Bridge

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South reached a position on this deal where he could have made his slam, but he took the wrong view in the ending. He had overlooked a simpler line that would have eliminated guesswork.

Playing a 15-17 point no-trump, South opened 1! and West overcalled with 2#. I would have thought that 4! would be a practical call for North, but apparently this would have been pre-emptive and North felt constrained to start with 3#, agreeing hearts. With his fine controls, South pushed on and the final contract was 6!.

West led the #K against the slam and, with only 11 top winners, it looked as though the contract would depend on the club finesse. Judging (correctly) that this would be wrong after West's vulnerable overcall, South set out to try for an end play. He won the opening lead, drew trumps, cashed his three spare tricks to discard a diamond from dummy, then ran the rest of his trumps.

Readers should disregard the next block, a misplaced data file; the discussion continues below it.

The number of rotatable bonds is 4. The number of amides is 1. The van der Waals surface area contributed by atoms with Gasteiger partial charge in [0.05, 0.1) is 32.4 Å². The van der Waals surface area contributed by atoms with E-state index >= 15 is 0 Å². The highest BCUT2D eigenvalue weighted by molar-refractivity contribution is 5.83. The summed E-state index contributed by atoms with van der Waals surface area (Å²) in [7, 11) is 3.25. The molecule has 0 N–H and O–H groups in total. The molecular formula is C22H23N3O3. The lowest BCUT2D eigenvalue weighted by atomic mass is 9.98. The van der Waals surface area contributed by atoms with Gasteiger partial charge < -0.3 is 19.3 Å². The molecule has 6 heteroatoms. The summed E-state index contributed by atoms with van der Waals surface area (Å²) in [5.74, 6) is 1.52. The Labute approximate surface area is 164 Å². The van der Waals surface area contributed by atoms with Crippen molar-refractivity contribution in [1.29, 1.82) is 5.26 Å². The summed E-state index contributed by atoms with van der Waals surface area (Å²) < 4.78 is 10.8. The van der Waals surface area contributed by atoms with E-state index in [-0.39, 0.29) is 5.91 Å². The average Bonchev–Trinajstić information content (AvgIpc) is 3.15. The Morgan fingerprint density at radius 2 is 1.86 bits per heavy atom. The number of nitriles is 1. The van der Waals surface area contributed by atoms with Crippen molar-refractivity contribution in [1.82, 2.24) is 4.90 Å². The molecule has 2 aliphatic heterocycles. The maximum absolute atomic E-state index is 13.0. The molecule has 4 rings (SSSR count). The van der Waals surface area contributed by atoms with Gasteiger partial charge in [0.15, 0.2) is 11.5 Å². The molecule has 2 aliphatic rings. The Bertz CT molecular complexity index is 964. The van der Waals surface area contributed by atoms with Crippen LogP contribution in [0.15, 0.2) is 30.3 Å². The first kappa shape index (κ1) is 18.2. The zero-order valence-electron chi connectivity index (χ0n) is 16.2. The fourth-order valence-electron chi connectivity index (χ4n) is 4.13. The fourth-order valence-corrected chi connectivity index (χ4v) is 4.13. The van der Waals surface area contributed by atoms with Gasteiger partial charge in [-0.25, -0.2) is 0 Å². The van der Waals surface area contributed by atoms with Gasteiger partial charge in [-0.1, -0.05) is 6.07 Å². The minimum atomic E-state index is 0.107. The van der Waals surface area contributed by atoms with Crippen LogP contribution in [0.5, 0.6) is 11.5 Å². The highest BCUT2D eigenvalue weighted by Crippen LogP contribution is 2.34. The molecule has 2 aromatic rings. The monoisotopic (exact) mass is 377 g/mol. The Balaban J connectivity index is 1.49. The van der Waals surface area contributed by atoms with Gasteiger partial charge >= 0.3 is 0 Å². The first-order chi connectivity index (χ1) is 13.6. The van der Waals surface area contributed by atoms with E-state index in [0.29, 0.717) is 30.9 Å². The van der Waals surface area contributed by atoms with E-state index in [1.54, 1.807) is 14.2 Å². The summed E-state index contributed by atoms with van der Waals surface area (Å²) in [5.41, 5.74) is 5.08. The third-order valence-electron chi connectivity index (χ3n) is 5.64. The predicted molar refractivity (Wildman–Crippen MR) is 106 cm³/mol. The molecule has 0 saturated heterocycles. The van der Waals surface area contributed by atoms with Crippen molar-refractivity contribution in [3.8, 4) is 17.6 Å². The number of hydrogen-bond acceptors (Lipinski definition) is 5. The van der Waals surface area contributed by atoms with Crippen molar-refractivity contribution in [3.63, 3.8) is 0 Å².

West chose his discards with care, for he could see what was coming.

First he parted with his three low clubs (!), then followed with #7, #10 and #J.

Convinced that West had come down to #Q, 2K,x, declarer threw him in with a diamond and waited for the forced club return. It came, but not until West had taken two tricks with #Q and his carefully concealed #9.

Certainly South could have succeeded if he had read the end position but, once he had decided to play West for 2K, there was a much easier play.

After drawing trumps, declarer simply discards 2J (not a diamond) on his third spade winner. Then a ruffing finesse in clubs against West's king brings in the 12th trick.

Game all; dealer South

North

4Q 8

!A Q J 7 4 2

#8 4 2

2Q J

West East

410 9 4J 7 5 4 3 2

!5 !8 3

#K Q J 10 9 7 #5

2K 4 3 2 28 7 6 5

South

4A K 6

!K 10 9 6

#A 6 3

2A 10 9

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